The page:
2019 shaping up to be difficult year for Florida workers' comp reform; 'Real opposition comes from trial lawyers'
By Glenn Minnis | Apr 23, 2019
TALLAHASSEE -- The state of Florida faces a number of challenges in reforming its workers' compensation system. But right now, one of the biggest hurdles is simply the stark differences between two proposed pieces of legislation pending in the Florida legislature's two chambers, and particularly the bills' handling of measures to tamp down the amounts able to be claimed by lawyers.
“The House and Senate bills are not similar, and in fact are very far apart,” Edie Ousley, vice president of Public Affairs for the Florida Chamber of Commerce, told the Florida Record. "The House bill doesn’t address the rising costs due to increased attorney fees.
"It can be challenging to pass legislation that includes so many different parties – injured workers, job creators, carriers, health care providers, attorneys -- and a 60-day legislative session is a tight timeline and uphill climb to get all of those stakeholders behind an effort.”
With just days remaining in the current legislative session, Ousley is starting to feel like 2019 may not be the year for the kinds of reforms she’d like to see.
Despite a House panel recently approving proposal HB 1399, which could decrease workers’ compensation insurance rates for employers by as much as 5 percent, Senate Bill 1636 has yet to advance beyond committee hearing status.
Workers' comp reform has remained a hot topic in the state capitol since 2016, when the Florida Supreme Court and First District Court of Appeals ruled portions of the Sunshine State's system unconstitutional. Following those rulings, workers’ comp insurance rates jumped 14.5 percent.
"While Florida and the rest of the nation have enjoyed workers’ comp rate reductions as a result of safer work environments, Florida’s workers’ comp rates are still higher due to the court decision in Castellanos v. Next Door Company, which addressed attorney fees," Ousley said. "Unfortunately, this case has not resulted in additional benefits for the injured worker, but instead, redistributes additional income to attorneys.”
Bill Herrle, executive director of the National Federation of Independent Business in Florida, agrees that 2019 probably won’t be the year of the reforms as it relates to workmen’s comp, just as he agrees with Ousley about who has the most to gain from the system remaining unchanged.
“The real opposition comes from trial lawyers, not organized labor or any other body,” he said. “It’s the trial lawyers who make it difficult for legislation to move.”
Herrle said no one should be fooled how desperately reform legislation is needed by reports some insurance rates have recently been decreasing.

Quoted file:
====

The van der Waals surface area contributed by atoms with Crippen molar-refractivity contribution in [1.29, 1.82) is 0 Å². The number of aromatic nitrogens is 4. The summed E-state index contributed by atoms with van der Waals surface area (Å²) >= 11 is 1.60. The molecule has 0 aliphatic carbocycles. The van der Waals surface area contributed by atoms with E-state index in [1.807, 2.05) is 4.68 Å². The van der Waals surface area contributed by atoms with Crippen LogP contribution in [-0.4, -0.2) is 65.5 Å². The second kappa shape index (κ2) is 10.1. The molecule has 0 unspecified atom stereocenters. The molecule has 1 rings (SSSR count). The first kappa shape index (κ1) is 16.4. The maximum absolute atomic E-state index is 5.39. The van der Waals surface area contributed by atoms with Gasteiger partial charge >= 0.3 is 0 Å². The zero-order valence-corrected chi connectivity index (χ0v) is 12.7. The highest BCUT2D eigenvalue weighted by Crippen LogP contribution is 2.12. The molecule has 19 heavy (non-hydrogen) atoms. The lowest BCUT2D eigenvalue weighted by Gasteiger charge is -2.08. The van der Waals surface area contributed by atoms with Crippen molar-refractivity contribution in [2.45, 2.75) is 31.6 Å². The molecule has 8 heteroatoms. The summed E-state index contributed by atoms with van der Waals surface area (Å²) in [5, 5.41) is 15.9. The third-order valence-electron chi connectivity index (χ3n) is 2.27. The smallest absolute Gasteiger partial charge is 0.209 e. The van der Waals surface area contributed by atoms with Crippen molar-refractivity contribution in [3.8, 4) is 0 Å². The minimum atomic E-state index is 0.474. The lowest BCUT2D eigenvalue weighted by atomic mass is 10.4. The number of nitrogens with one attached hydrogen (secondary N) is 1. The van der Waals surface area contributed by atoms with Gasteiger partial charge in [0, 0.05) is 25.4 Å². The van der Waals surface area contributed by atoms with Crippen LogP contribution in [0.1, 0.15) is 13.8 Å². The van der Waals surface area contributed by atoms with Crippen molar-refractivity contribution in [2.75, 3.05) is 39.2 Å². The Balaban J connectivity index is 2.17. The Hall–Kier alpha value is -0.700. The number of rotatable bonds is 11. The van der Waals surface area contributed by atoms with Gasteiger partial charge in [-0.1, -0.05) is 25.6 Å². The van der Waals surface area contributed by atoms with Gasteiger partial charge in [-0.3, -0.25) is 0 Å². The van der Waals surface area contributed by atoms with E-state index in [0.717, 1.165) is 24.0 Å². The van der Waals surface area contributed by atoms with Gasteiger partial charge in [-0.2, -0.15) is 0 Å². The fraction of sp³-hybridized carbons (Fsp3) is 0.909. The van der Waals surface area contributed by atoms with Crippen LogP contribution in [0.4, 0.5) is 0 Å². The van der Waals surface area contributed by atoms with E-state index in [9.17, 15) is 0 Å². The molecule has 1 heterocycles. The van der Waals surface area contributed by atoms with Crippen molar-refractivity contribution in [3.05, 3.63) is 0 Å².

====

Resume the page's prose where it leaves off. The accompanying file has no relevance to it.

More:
“First thing naysayers will point out is that rates are going down,” he said. “But some of the underlining health of the system is not good. We know attorney fees are increasing as a portion of overall cost; we know this is a very self-promoting part of the system and trial lawyers are trying to interject themselves even more. There is an all-time record amount going into system right now and jobs being created means we are paying more in workers comp premiums than ever before.
"That’s why rates are going down, not because trial lawyers are suing less.”
Under HB1399, most of the savings will come from the way insurance companies reimburse health care companies as core elements of the bill would cement payments at the same rates sat aside for Medicare recipients.
Those lobbying on behalf of the business community are pushing nonstop for the legislation to incorporate the same caps on fees that are charged by attorneys that are part of Senate Bill 1636, which would cap rates at $150 an hour or at an overall maximum of $1,500.
“Protecting injured workers and protecting Florida’s job creators is why the Florida Chamber has led the fight to lower workers’ compensation rates by nearly 60 percent since 2003,” Ousley said. “But when workers’ comp rates rise, Florida’s small businesses that create two of every three jobs in Florida are particularly impacted, often having to choose between higher rates and hiring employees."
Joining Ousley on the legislative battlefield is the Florida Justice Reform Institute (FJRI).
“Workers compensation reform is needed to contain costs for employers and employees,” FJRI President William Large told the Florida Record, adding: “The trial bar is against attorneys fee reform.”